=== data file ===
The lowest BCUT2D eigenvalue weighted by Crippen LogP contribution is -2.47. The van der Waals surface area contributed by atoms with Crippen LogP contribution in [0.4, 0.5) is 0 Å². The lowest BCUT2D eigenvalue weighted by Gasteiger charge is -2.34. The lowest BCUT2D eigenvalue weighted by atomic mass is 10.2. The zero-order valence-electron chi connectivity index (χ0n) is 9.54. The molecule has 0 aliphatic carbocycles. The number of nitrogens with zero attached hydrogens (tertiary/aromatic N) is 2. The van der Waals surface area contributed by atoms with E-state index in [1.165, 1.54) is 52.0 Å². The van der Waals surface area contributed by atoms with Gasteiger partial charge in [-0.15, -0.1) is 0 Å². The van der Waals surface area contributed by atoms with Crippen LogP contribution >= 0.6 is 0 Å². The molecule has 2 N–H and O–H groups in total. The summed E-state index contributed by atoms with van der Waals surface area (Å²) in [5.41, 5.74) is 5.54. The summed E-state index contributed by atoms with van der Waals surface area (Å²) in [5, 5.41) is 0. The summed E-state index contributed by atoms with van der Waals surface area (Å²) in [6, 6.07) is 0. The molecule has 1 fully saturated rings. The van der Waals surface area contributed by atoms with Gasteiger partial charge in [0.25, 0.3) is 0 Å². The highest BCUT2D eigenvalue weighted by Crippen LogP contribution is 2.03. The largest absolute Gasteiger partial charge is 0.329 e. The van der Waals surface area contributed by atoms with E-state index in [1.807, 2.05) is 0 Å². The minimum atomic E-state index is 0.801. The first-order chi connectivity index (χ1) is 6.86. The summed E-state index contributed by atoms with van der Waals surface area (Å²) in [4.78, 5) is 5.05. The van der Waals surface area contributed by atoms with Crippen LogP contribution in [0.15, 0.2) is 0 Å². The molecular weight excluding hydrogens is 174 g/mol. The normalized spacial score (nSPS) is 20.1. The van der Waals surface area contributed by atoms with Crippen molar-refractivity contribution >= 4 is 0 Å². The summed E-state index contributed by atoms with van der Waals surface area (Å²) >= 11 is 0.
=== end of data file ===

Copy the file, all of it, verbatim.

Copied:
The lowest BCUT2D eigenvalue weighted by Crippen LogP contribution is -2.47. The van der Waals surface area contributed by atoms with Crippen LogP contribution in [0.4, 0.5) is 0 Å². The lowest BCUT2D eigenvalue weighted by Gasteiger charge is -2.34. The lowest BCUT2D eigenvalue weighted by atomic mass is 10.2. The zero-order valence-electron chi connectivity index (χ0n) is 9.54. The molecule has 0 aliphatic carbocycles. The number of nitrogens with zero attached hydrogens (tertiary/aromatic N) is 2. The van der Waals surface area contributed by atoms with E-state index in [1.165, 1.54) is 52.0 Å². The van der Waals surface area contributed by atoms with Gasteiger partial charge in [-0.15, -0.1) is 0 Å². The van der Waals surface area contributed by atoms with Crippen LogP contribution >= 0.6 is 0 Å². The molecule has 2 N–H and O–H groups in total. The summed E-state index contributed by atoms with van der Waals surface area (Å²) in [5.41, 5.74) is 5.54. The summed E-state index contributed by atoms with van der Waals surface area (Å²) in [5, 5.41) is 0. The summed E-state index contributed by atoms with van der Waals surface area (Å²) in [6, 6.07) is 0. The molecule has 1 fully saturated rings. The van der Waals surface area contributed by atoms with Gasteiger partial charge in [0.25, 0.3) is 0 Å². The highest BCUT2D eigenvalue weighted by Crippen LogP contribution is 2.03. The largest absolute Gasteiger partial charge is 0.329 e. The van der Waals surface area contributed by atoms with E-state index in [1.807, 2.05) is 0 Å². The minimum atomic E-state index is 0.801. The first-order chi connectivity index (χ1) is 6.86. The summed E-state index contributed by atoms with van der Waals surface area (Å²) in [4.78, 5) is 5.05. The van der Waals surface area contributed by atoms with Crippen LogP contribution in [0.15, 0.2) is 0 Å². The molecular weight excluding hydrogens is 174 g/mol. The normalized spacial score (nSPS) is 20.1. The van der Waals surface area contributed by atoms with Crippen molar-refractivity contribution >= 4 is 0 Å². The summed E-state index contributed by atoms with van der Waals surface area (Å²) >= 11 is 0.